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Bluebirds Into Europe?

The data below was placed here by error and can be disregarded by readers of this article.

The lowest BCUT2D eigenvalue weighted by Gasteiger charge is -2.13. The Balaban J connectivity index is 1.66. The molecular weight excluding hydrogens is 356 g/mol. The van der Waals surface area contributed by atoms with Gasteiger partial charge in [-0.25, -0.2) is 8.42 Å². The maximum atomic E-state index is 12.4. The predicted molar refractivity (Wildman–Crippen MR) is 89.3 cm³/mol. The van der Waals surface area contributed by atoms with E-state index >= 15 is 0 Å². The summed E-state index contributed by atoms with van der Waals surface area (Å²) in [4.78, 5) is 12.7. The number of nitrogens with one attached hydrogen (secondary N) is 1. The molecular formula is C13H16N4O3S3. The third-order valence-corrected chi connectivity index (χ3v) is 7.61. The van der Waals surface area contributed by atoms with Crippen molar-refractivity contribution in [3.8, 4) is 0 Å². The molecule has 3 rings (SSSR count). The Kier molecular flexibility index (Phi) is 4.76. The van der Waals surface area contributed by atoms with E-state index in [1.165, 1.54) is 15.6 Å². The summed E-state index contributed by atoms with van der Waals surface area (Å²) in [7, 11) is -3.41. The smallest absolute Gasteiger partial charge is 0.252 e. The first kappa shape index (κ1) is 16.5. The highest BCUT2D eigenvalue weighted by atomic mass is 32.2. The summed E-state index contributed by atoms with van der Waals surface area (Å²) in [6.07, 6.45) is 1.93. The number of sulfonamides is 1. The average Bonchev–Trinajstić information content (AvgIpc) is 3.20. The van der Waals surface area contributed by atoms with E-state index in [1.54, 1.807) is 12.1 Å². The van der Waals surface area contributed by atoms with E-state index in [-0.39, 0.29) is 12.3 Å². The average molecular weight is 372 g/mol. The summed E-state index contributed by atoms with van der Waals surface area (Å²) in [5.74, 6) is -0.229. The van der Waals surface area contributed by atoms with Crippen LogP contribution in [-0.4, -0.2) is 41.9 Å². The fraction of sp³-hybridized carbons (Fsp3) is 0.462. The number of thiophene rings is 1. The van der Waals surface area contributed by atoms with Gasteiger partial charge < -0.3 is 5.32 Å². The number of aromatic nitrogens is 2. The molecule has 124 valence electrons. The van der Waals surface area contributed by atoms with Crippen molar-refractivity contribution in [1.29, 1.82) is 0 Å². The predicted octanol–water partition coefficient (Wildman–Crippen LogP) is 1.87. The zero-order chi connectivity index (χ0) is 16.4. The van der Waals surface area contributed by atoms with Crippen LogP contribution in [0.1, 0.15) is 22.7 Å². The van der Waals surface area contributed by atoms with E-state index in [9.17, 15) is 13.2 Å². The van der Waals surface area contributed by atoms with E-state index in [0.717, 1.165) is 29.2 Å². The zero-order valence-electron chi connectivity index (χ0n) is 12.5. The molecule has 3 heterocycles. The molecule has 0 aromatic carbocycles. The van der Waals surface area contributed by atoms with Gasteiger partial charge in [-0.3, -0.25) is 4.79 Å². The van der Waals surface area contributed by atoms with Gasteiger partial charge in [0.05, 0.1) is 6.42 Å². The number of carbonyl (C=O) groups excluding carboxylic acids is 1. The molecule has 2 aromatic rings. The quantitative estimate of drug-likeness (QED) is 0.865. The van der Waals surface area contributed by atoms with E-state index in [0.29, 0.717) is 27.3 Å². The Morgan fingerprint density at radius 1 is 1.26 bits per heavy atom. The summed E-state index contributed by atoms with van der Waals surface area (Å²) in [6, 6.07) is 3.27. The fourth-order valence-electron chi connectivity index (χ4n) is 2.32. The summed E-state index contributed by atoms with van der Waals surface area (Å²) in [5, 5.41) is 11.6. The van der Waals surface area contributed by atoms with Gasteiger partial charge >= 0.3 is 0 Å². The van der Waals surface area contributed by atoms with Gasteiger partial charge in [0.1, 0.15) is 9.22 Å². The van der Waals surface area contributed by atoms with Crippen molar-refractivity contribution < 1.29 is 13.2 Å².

It was always likely to cause something of a shit storm, and now it’s likely to get completely out of hand. All of this is happening, as well, whilst the likelihood of it even mattering is still arguably less than fifty per cent. The fact of the matter is that Cardiff City will start the 2008 FA Cup Final as underdogs, but the small issue of whether they should be allowed to enter the UEFA Cup next season is already threatening to completely overshadow the match itself, which conveniently overlooks the fact that they have still got to beat Portsmouth in order for it to become a reality. To the casual observer, it may seem pretty obvious. The winners of the FA Cup should play in the following season’s UEFA Cup. Cardiff City, although Welsh, play within the English league system and enter the English cup competitions, so why should they not be allowed to take what would appear to be an automatic right? The answer, you’ll probably be unsurprised to hear, is administration. Although Cardiff City (along with Swansea City, Wrexham, Newport County, Merthyr Tydfil and Colwyn Bay) are fully paid-up members of the English league system, their registration lies with the Football Association of Wales, and UEFA rules state that clubs can only qualify to play in the European competition of their country of affiliation. The decision...